Summer vacations -- the travel industry's x factor

Throughout the US these balmy late spring days, the multibillion-dollar travel and resort industry is keeping a wary eye on the troubled economy. Recession, mixed with rising unemployment and double-digit inflation, means a potential dropoff in summer travel. Because of severe fuel shortages, the industry was rocked last year by a large number of stay-at- home vacationers. Thus another slump this year could endanger the long-range financial position of some sectors of the industry.

Americans are still fretful about possible summer fuel shortages (although gas, while increasingly expensive, is currently very plentiful). They are also more budget conscious than ever. As a result, they are planning vacations far more carefully than in the past, according to William Hudson, an official of the Travel Industry Association.

That means, he says, US families are "seeking bargains" in accommodations. They are using public transportation more often than in the past, tending to use combinations of trains, buses, and aircraft to get to major resort areas. Once there, they are taking shorter "radial" trips within the same area.

At the same time, he says, they are often staying much closer to metropolitan areas than in the past.

The travel-industry association itself is officially projecting no decrease in either spending or numbers of trips by Americans this summer.

But privately, some hotel and resort officials are not so certain, in part because of declining highway travel.

* Highway travel during March plummeted 6.1 percent compared with last year, the second largest falloff recorded, according to the US Department of Transportation. The worst decline -- a 6.3 percent drop -- occurred last July in the midst of the summer fuel shortage.

In fact, according to DOT, high fuel prices -- not gas shortages -- appears to be pushing US auto driving back to 1977 levels.

* The number of maps requested by members of the American Automobile Association fell 3.9 percent during the first quarter of 1980, compared with the year-earlier period, says Rachel Nilson, an official of the association, which is based in Falls Church, Va.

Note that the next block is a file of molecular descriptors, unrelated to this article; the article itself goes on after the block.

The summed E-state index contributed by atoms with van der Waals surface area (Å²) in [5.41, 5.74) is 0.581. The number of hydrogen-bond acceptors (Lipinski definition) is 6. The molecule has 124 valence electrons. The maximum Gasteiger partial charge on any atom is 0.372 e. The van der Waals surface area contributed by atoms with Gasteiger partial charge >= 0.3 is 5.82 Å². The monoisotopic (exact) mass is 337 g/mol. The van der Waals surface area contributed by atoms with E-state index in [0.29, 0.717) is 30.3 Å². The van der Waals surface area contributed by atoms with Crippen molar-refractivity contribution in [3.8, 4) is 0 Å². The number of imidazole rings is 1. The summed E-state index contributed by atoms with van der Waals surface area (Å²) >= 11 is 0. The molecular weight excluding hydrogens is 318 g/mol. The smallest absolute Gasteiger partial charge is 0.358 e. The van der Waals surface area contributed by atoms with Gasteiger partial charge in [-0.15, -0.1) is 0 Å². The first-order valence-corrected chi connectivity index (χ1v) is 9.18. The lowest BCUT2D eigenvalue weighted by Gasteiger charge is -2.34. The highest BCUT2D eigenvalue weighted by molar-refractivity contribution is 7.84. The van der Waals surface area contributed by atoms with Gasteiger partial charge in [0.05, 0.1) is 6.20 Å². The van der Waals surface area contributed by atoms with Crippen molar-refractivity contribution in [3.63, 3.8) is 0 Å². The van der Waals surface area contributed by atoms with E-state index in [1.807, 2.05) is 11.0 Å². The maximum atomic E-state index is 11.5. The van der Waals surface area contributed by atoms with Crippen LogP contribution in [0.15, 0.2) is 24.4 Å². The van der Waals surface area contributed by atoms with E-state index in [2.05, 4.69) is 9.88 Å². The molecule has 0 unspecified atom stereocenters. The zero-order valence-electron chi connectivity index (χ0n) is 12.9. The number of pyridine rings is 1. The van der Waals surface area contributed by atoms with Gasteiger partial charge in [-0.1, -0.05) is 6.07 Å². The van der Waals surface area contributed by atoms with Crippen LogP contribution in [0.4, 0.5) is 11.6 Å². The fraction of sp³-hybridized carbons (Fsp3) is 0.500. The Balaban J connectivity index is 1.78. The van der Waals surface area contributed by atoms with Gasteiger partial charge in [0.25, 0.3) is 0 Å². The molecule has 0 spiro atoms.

The biggest drop, 8 percent, took place in March. This falloff came, she says, despite the fact that national surveys indicate a slight drop in the price of fuel nationwide.

Whether the reduction in map requests, means less total auto travel, or just that Americans are taking shorter trips, is yet unclear, says Mrs. Nilson. But all the same, she adds, it does represent somewhat of a break in the pattern of past years.

Here in the Washington area, a major vacation attraction for Americans, overall tourism is expected to decline by about a quarter million people during 1980, according to local officials. In the first quarter of 1980 alone, hotel occupancy fell 7.6 percent.

Officials in such key vacation areas as Miami, Chicago, and parts of the Southwest are also known to be fretting about a falloff in summer vacations. Analysis by the AAA, in fact, indicates that the largest dropoff in requests for "trip maps" by region occurred in the Great Lakes area, a traditional summer vacation haunt for millions of families from the Midwest.

For its part, the travel industry is fighting back whenever possible with special promotions such as low weekend rates, as well as tie-ins with airlines and other common carriers.

According to Mr. Hudson of the travel industry association, it is the increasing use of mass transportation instead of the family car that most leads industry officials to anticipate a good tourism year in 1980. Moreover, he reasons, the fact that people are now driving smaller cars means families will have to turn to common carriers more than in the past. The small cars lack adequate space for everyone plus baggage.

This could mean, some travel officials say, that motels or tourism attractions in out-of- the-way places, or along major freeways, could be the hardest hit in any severe recession this summer. By contrast, the larger resort areas would be expected to hold their own.

Tending to support the argument that many of the larger metropolitan areas will post a good travel year -- or only modest decline -- is the fact that occupancy rates at Holiday Inns are "holding steady" with last year, said Ann Wilson, a company spokeswoman.

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